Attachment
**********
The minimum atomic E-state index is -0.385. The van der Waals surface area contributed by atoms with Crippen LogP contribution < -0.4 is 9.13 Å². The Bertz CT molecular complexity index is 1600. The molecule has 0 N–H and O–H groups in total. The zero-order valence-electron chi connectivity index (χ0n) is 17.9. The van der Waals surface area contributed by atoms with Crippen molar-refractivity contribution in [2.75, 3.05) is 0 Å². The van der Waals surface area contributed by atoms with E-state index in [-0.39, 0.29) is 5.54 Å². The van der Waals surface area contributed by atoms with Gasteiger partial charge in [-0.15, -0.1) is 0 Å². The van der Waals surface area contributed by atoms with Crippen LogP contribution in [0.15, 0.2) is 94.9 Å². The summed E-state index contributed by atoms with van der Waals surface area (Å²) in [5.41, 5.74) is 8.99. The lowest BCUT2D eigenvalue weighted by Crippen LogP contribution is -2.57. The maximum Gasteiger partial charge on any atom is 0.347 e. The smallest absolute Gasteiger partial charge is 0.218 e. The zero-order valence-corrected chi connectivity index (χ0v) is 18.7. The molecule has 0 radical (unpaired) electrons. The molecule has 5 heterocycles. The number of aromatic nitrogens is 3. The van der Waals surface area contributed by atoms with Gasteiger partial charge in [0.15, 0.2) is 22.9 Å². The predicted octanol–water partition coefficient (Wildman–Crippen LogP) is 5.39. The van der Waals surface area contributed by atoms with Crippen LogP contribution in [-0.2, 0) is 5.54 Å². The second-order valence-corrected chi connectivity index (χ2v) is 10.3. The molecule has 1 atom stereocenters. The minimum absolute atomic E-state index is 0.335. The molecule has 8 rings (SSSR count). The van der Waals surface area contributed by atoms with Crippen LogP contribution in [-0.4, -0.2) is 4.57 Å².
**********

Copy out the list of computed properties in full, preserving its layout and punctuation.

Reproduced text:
The minimum atomic E-state index is -0.385. The van der Waals surface area contributed by atoms with Crippen LogP contribution < -0.4 is 9.13 Å². The Bertz CT molecular complexity index is 1600. The molecule has 0 N–H and O–H groups in total. The zero-order valence-electron chi connectivity index (χ0n) is 17.9. The van der Waals surface area contributed by atoms with Crippen molar-refractivity contribution in [2.75, 3.05) is 0 Å². The van der Waals surface area contributed by atoms with E-state index in [-0.39, 0.29) is 5.54 Å². The van der Waals surface area contributed by atoms with Gasteiger partial charge in [-0.15, -0.1) is 0 Å². The van der Waals surface area contributed by atoms with Crippen LogP contribution in [0.15, 0.2) is 94.9 Å². The summed E-state index contributed by atoms with van der Waals surface area (Å²) in [5.41, 5.74) is 8.99. The lowest BCUT2D eigenvalue weighted by Crippen LogP contribution is -2.57. The maximum Gasteiger partial charge on any atom is 0.347 e. The smallest absolute Gasteiger partial charge is 0.218 e. The zero-order valence-corrected chi connectivity index (χ0v) is 18.7. The molecule has 0 radical (unpaired) electrons. The molecule has 5 heterocycles. The number of aromatic nitrogens is 3. The van der Waals surface area contributed by atoms with Gasteiger partial charge in [0.15, 0.2) is 22.9 Å². The predicted octanol–water partition coefficient (Wildman–Crippen LogP) is 5.39. The van der Waals surface area contributed by atoms with Crippen LogP contribution in [-0.2, 0) is 5.54 Å². The second-order valence-corrected chi connectivity index (χ2v) is 10.3. The molecule has 1 atom stereocenters. The minimum absolute atomic E-state index is 0.335. The molecule has 8 rings (SSSR count). The van der Waals surface area contributed by atoms with Crippen LogP contribution in [-0.4, -0.2) is 4.57 Å².